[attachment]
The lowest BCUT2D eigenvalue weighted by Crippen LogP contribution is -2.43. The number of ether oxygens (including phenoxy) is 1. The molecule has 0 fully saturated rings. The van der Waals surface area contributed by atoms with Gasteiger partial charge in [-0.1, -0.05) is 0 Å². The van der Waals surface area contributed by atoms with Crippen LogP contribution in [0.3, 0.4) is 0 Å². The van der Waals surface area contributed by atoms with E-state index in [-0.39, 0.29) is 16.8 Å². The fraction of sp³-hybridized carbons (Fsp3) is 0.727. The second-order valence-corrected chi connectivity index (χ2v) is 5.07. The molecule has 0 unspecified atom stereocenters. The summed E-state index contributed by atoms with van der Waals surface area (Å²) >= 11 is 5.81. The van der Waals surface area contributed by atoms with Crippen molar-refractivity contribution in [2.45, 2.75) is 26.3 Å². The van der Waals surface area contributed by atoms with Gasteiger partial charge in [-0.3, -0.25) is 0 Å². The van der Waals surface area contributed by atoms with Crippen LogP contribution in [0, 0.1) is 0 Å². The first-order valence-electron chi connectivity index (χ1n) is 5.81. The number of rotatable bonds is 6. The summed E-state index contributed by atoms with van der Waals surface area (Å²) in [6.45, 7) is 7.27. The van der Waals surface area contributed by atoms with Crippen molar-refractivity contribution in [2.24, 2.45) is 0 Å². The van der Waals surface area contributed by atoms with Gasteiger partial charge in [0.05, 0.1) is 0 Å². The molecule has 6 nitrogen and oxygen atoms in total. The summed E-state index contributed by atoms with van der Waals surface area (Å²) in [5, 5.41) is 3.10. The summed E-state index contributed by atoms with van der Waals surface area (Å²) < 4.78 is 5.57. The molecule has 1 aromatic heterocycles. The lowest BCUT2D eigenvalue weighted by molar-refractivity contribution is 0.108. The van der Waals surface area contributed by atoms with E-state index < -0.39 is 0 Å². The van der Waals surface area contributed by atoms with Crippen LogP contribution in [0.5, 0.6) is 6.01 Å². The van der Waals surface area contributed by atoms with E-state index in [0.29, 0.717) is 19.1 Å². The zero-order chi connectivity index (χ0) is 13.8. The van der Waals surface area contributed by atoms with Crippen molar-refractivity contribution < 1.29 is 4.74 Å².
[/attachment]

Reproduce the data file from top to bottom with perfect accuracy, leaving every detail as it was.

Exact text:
The lowest BCUT2D eigenvalue weighted by Crippen LogP contribution is -2.43. The number of ether oxygens (including phenoxy) is 1. The molecule has 0 fully saturated rings. The van der Waals surface area contributed by atoms with Gasteiger partial charge in [-0.1, -0.05) is 0 Å². The van der Waals surface area contributed by atoms with Crippen LogP contribution in [0.3, 0.4) is 0 Å². The van der Waals surface area contributed by atoms with E-state index in [-0.39, 0.29) is 16.8 Å². The fraction of sp³-hybridized carbons (Fsp3) is 0.727. The second-order valence-corrected chi connectivity index (χ2v) is 5.07. The molecule has 0 unspecified atom stereocenters. The summed E-state index contributed by atoms with van der Waals surface area (Å²) >= 11 is 5.81. The van der Waals surface area contributed by atoms with Crippen molar-refractivity contribution in [2.45, 2.75) is 26.3 Å². The van der Waals surface area contributed by atoms with Gasteiger partial charge in [-0.3, -0.25) is 0 Å². The van der Waals surface area contributed by atoms with Crippen LogP contribution in [0, 0.1) is 0 Å². The first-order valence-electron chi connectivity index (χ1n) is 5.81. The number of rotatable bonds is 6. The summed E-state index contributed by atoms with van der Waals surface area (Å²) in [6.45, 7) is 7.27. The van der Waals surface area contributed by atoms with Crippen molar-refractivity contribution in [2.24, 2.45) is 0 Å². The van der Waals surface area contributed by atoms with Gasteiger partial charge in [0.05, 0.1) is 0 Å². The molecule has 6 nitrogen and oxygen atoms in total. The summed E-state index contributed by atoms with van der Waals surface area (Å²) in [5, 5.41) is 3.10. The summed E-state index contributed by atoms with van der Waals surface area (Å²) < 4.78 is 5.57. The molecule has 1 aromatic heterocycles. The lowest BCUT2D eigenvalue weighted by molar-refractivity contribution is 0.108. The van der Waals surface area contributed by atoms with E-state index < -0.39 is 0 Å². The van der Waals surface area contributed by atoms with Crippen LogP contribution in [0.5, 0.6) is 6.01 Å². The van der Waals surface area contributed by atoms with E-state index in [0.29, 0.717) is 19.1 Å². The zero-order chi connectivity index (χ0) is 13.8. The van der Waals surface area contributed by atoms with Crippen molar-refractivity contribution < 1.29 is 4.74 Å².